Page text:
To Insure, Or Not To Insure . . . That is the Question

Kendra’s grandmother, Carol, enjoying lunch at the assisted living facility where she lived for three and a half years.

I’ve had long-term care on the brain for the past several years thanks to my grandmother, Carol. Prior to her passing in June of this year at age 98, Carol lived in the memory care unit of an assisted-living facility for three and a half years. In the 8 years before that, my parents cared for her in their home.

As life expectancies increase due to improved health care and technology, my grandmother’s story has become a familiar one. In her case, she was fortunate enough to have the resources to pay for her care out-of-pocket. But, if my parent’s hadn’t shouldered the burden of caring for her themselves for so many years, her money might not have lasted as long as it did.

Every year the insurance company Genworth releases a cost of care survey that spells out how much it costs to pay for long-term care in specific locales across the country. They’ve even compiled the results into a neat interactive map on their website that allows you to compare the cost of care in multiple locations. (For those of you aspiring to be the life of holiday parties, it’s also available as an iPhone app!)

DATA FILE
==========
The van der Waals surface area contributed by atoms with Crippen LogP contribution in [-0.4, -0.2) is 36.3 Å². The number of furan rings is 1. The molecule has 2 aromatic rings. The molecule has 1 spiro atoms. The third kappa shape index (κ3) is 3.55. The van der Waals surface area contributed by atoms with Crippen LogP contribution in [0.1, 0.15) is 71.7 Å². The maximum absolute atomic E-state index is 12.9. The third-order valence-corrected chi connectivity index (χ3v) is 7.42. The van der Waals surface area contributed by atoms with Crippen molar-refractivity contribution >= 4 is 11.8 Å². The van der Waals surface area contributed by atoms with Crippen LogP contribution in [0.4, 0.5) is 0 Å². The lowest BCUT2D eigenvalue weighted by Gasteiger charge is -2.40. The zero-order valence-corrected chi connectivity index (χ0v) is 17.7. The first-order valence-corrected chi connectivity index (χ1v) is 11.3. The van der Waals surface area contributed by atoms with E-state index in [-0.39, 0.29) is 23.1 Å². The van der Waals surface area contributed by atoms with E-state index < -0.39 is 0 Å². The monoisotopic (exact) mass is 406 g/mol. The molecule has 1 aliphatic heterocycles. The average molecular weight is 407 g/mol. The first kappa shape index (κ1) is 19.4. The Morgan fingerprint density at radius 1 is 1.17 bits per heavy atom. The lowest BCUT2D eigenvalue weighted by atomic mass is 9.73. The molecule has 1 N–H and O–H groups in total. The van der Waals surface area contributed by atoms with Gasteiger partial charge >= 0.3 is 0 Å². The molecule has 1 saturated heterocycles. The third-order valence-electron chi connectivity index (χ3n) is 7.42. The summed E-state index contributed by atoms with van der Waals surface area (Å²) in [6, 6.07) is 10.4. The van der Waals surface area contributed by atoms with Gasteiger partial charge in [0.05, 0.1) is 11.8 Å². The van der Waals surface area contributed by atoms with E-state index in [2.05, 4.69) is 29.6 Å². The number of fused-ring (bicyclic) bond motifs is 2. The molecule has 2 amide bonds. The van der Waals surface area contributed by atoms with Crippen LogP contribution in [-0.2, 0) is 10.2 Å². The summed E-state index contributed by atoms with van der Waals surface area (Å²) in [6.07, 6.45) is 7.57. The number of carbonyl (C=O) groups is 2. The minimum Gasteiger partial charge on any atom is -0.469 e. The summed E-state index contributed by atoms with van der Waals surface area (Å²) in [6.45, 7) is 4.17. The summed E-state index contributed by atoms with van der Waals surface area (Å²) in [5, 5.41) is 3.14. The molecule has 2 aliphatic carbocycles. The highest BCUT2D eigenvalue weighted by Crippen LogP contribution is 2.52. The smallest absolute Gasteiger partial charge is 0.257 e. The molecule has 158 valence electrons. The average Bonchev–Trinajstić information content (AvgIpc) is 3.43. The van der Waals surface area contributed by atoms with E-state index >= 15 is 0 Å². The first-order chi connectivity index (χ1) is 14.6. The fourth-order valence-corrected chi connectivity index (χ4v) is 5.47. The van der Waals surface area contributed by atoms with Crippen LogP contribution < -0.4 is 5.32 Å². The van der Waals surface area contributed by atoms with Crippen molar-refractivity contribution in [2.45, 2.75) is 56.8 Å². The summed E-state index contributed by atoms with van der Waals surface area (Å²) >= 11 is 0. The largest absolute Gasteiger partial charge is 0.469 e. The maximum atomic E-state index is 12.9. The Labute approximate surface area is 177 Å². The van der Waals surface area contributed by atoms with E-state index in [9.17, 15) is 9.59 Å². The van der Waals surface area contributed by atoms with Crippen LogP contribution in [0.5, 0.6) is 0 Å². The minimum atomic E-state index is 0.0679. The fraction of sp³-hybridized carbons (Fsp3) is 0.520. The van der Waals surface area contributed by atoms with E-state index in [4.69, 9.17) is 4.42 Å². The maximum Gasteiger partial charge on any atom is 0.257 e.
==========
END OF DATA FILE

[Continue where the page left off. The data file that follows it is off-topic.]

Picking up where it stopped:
For our immediate area in NC, the 2012 costs for a semi-private room in a nursing home ranged from $147 to $209 per day in the Raleigh/Cary area and $114 to $264 per day in the Durham/Chapel Hill area. That’s somewhere in the neighborhood of $70,000 per year of care. Given that the average stay in a nursing home is about 3 years that  adds up to a pretty significant chunk of change!

To make matters worse, the cost of care continues to rise. Per Genworth’s survey, the compound annual growth rate for a semi-private room in the Durham/Chapel Hill area has been 5% for 2007-2012. For the Raleigh/Cary area, the rate of increase over the same time period has been 3%.

With a shrinking pool of insurers continuing to even offer long-term care insurance and premiums on the rise, the decision of whether or not to purchase coverage can be difficult. And, even when you’re confident the answer is yes, you’re still faced with a confusing array of bells and whistles as you nail down your policy’s specifics. Fortunately, as financial planners in Chapel Hill, these are decisions we’ve  guided clients through many times in the past and will continue to guide clients through in the future. So, if you’re like me, and have long-term care on the brain, please give us a call and we’ll get the conversation started.

About Ben Birken

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